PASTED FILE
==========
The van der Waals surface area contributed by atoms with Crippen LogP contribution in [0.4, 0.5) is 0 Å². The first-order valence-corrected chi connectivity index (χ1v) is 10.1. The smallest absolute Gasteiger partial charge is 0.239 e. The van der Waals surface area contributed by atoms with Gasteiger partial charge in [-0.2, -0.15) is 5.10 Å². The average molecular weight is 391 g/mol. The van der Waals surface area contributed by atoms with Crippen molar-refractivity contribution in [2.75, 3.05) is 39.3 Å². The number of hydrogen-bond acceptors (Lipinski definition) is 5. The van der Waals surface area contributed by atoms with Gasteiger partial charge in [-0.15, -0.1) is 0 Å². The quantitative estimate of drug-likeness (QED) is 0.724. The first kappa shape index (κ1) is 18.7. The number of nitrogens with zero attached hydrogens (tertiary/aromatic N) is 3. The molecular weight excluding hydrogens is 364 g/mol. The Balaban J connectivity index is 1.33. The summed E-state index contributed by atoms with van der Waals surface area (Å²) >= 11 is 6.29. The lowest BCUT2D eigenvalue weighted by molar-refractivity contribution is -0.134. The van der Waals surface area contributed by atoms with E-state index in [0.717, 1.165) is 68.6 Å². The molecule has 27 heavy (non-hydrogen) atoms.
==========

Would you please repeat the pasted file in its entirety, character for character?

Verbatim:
The van der Waals surface area contributed by atoms with Crippen LogP contribution in [0.4, 0.5) is 0 Å². The first-order valence-corrected chi connectivity index (χ1v) is 10.1. The smallest absolute Gasteiger partial charge is 0.239 e. The van der Waals surface area contributed by atoms with Gasteiger partial charge in [-0.2, -0.15) is 5.10 Å². The average molecular weight is 391 g/mol. The van der Waals surface area contributed by atoms with Crippen molar-refractivity contribution in [2.75, 3.05) is 39.3 Å². The number of hydrogen-bond acceptors (Lipinski definition) is 5. The van der Waals surface area contributed by atoms with Gasteiger partial charge in [-0.15, -0.1) is 0 Å². The quantitative estimate of drug-likeness (QED) is 0.724. The first kappa shape index (κ1) is 18.7. The number of nitrogens with zero attached hydrogens (tertiary/aromatic N) is 3. The molecular weight excluding hydrogens is 364 g/mol. The Balaban J connectivity index is 1.33. The summed E-state index contributed by atoms with van der Waals surface area (Å²) >= 11 is 6.29. The lowest BCUT2D eigenvalue weighted by molar-refractivity contribution is -0.134. The van der Waals surface area contributed by atoms with E-state index in [0.717, 1.165) is 68.6 Å². The molecule has 27 heavy (non-hydrogen) atoms.